The monthly values of the EDI are derived from two sub-indexes: (1) the average amount of fuel used per distance driven by newly purchased vehicles (EDIf), and (2) the distance driven per individual driver (EDId). The index and the two sub-indexes are computed monthly relative to their respective values in October 2007 (the nominal start of the 2008 model year—the first model year for which the EPA started using the current fuel-economy rating system). The EDI is computed by cross-multiplying EDIf and EDId. The lower the value of the EDI, the smaller the environmental impact.
EDIf estimates the relative amount of fuel needed to drive a fixed distance. EDIf is calculated as an inverse of the sales-weighted harmonic mean fuel economy of purchased new vehicles for each individual month.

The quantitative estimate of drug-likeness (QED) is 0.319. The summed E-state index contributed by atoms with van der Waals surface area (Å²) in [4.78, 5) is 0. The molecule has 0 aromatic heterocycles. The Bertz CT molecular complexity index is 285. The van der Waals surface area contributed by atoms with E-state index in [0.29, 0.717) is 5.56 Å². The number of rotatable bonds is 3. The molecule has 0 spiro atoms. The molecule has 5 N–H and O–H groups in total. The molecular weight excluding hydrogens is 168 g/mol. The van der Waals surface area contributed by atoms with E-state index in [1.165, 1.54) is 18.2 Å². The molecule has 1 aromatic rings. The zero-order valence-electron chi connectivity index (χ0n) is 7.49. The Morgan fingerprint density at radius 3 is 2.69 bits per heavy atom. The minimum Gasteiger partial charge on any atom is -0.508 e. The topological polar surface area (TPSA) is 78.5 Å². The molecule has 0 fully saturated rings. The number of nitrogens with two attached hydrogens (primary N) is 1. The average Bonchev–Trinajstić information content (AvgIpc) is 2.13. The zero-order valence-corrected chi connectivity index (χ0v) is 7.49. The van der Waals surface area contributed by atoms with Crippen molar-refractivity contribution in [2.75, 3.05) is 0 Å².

EDId provides information about the relative amount of driving per licensed driver. EDId starts with the estimates of the total distance driven in the U.S. for each month as issued by FHWA. These raw distances are then adjusted by us to take into account (1) the seasonal variations in driving (in the U.S. more driving is done in the summer than in the winter), (2) the varying number of days in a month, (3) the continuously increasing number of drivers, and (4) the so-called rebound effect (increased amount of driving as a consequence of improved fuel economy of the new vehicle). (As recommended by the EPA, a rebound effect of 10% is included, meaning that 10% of the gain in fuel economy is assumed to be effectively lost due to increased amounts of driving.)
Page updated: Tuesday, January 22, 2013
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